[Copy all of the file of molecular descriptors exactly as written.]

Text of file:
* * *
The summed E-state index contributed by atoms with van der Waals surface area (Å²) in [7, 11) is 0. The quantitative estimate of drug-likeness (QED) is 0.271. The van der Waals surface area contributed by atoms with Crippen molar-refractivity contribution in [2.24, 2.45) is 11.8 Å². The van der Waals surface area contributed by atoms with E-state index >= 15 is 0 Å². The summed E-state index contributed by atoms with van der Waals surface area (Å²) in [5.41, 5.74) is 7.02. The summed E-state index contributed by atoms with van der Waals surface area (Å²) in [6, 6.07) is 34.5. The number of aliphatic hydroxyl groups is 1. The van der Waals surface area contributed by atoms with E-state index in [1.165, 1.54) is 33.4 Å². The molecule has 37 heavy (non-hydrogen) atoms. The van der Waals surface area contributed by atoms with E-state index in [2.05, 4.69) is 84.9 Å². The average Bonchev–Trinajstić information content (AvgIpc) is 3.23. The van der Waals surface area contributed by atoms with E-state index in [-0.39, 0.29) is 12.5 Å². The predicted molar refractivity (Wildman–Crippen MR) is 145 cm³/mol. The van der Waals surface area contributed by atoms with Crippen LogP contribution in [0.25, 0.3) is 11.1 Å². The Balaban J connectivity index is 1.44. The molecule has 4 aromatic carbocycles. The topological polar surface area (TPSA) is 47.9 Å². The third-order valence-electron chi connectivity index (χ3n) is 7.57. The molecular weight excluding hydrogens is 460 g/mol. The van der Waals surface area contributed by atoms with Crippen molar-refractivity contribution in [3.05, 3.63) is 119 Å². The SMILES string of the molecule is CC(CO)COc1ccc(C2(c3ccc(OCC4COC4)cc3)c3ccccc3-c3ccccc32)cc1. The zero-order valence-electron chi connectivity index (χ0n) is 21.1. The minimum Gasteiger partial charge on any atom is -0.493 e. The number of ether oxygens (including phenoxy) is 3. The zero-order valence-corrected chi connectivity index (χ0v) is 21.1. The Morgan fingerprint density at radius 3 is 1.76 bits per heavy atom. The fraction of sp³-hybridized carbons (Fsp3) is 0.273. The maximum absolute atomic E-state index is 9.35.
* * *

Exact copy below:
The summed E-state index contributed by atoms with van der Waals surface area (Å²) in [7, 11) is 0. The quantitative estimate of drug-likeness (QED) is 0.271. The van der Waals surface area contributed by atoms with Crippen molar-refractivity contribution in [2.24, 2.45) is 11.8 Å². The van der Waals surface area contributed by atoms with E-state index >= 15 is 0 Å². The summed E-state index contributed by atoms with van der Waals surface area (Å²) in [5.41, 5.74) is 7.02. The summed E-state index contributed by atoms with van der Waals surface area (Å²) in [6, 6.07) is 34.5. The number of aliphatic hydroxyl groups is 1. The van der Waals surface area contributed by atoms with E-state index in [1.165, 1.54) is 33.4 Å². The molecule has 37 heavy (non-hydrogen) atoms. The van der Waals surface area contributed by atoms with E-state index in [2.05, 4.69) is 84.9 Å². The average Bonchev–Trinajstić information content (AvgIpc) is 3.23. The van der Waals surface area contributed by atoms with E-state index in [-0.39, 0.29) is 12.5 Å². The predicted molar refractivity (Wildman–Crippen MR) is 145 cm³/mol. The van der Waals surface area contributed by atoms with Crippen LogP contribution in [0.25, 0.3) is 11.1 Å². The Balaban J connectivity index is 1.44. The molecule has 4 aromatic carbocycles. The topological polar surface area (TPSA) is 47.9 Å². The third-order valence-electron chi connectivity index (χ3n) is 7.57. The molecular weight excluding hydrogens is 460 g/mol. The van der Waals surface area contributed by atoms with Crippen molar-refractivity contribution in [3.05, 3.63) is 119 Å². The SMILES string of the molecule is CC(CO)COc1ccc(C2(c3ccc(OCC4COC4)cc3)c3ccccc3-c3ccccc32)cc1. The zero-order valence-electron chi connectivity index (χ0n) is 21.1. The minimum Gasteiger partial charge on any atom is -0.493 e. The number of ether oxygens (including phenoxy) is 3. The zero-order valence-corrected chi connectivity index (χ0v) is 21.1. The Morgan fingerprint density at radius 3 is 1.76 bits per heavy atom. The fraction of sp³-hybridized carbons (Fsp3) is 0.273. The maximum absolute atomic E-state index is 9.35.